The presence of a high oscillation frequency at input 40 of controller 39 during the time interval set by timer 44, this corresponding to the absence of contact to section 17 of the biological object, causes timer 44 to generate at its output 48 a signal, passed to input 47 of power supply 46, to turn off the entire electric pulse generator.
Contact between electrodes 15, 16 and section 17 of the biological object causes the electrode signals to acquire characteristics depending on the state of the biological object, i.e. characteristics 3, 4, 5 (FIG. 1c, d, e) and the signal at output 20 of signal shaper 19 to become sufficient to control the duration of pulses generated by generator 22. Since the process at input 40 of controller 39 in this case features a relatively low frequency, a signal resetting and inhibiting timer 44 and simultaneously enabling time discriminator 35 is generated at output 38 of controller 39.
Time discriminator 35 compares the duration of pulses arriving from generator 22 to a standard value and functions similarly to the known in the art device of similar purpose, but is implemented using digital techniques to improve the accuracy of time interval generation and is synchronized by the pulse sequence from output 7 of pulse generator 6.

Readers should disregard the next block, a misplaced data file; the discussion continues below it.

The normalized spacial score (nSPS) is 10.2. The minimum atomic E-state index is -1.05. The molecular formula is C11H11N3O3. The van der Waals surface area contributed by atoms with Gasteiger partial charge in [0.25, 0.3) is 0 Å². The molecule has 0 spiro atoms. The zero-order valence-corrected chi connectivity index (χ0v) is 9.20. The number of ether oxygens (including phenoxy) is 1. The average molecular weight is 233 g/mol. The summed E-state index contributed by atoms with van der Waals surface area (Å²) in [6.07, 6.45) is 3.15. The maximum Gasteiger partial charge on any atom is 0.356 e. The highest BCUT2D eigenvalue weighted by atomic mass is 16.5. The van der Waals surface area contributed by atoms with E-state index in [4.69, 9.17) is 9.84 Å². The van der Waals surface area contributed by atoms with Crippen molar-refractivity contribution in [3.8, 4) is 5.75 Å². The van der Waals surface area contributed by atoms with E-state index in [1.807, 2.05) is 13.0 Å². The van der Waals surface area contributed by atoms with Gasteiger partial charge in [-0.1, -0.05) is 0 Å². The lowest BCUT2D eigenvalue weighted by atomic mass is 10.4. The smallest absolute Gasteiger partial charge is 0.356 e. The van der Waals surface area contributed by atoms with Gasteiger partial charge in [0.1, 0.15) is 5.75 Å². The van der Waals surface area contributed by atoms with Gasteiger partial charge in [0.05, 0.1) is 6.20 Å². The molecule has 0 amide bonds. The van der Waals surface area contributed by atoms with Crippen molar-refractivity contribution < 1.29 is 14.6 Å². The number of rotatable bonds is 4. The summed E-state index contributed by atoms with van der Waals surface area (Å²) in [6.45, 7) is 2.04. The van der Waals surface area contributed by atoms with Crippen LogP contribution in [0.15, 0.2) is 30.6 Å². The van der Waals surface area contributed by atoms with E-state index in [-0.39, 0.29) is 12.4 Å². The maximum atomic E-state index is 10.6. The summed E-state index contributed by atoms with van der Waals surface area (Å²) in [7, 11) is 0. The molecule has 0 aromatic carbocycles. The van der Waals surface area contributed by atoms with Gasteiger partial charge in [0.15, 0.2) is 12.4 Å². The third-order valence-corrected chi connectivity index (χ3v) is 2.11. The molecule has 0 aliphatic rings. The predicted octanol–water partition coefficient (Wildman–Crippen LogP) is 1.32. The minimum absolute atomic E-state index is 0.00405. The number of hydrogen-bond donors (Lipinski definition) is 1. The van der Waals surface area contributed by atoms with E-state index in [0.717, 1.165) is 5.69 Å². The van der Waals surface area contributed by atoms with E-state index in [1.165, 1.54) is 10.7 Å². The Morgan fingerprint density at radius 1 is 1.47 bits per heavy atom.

During stimulation the state of the biological object varies, thus causing changes in the process characteristics (FIG. 1) at output 13 of power amplifier 10, so that at a certain moment of time the signal at output 20 of signal shaper 19 sets the pulse duration of pulses from generator 22 equal to or greater than the standard value. This results in time discriminator 35 generating at its output 36 a signal to be applied via clipper 26 to control input 32 of modulator 9 to reduce the duration of stimulating pulses to a minimum value, consequently reducing the possibility of overdosage.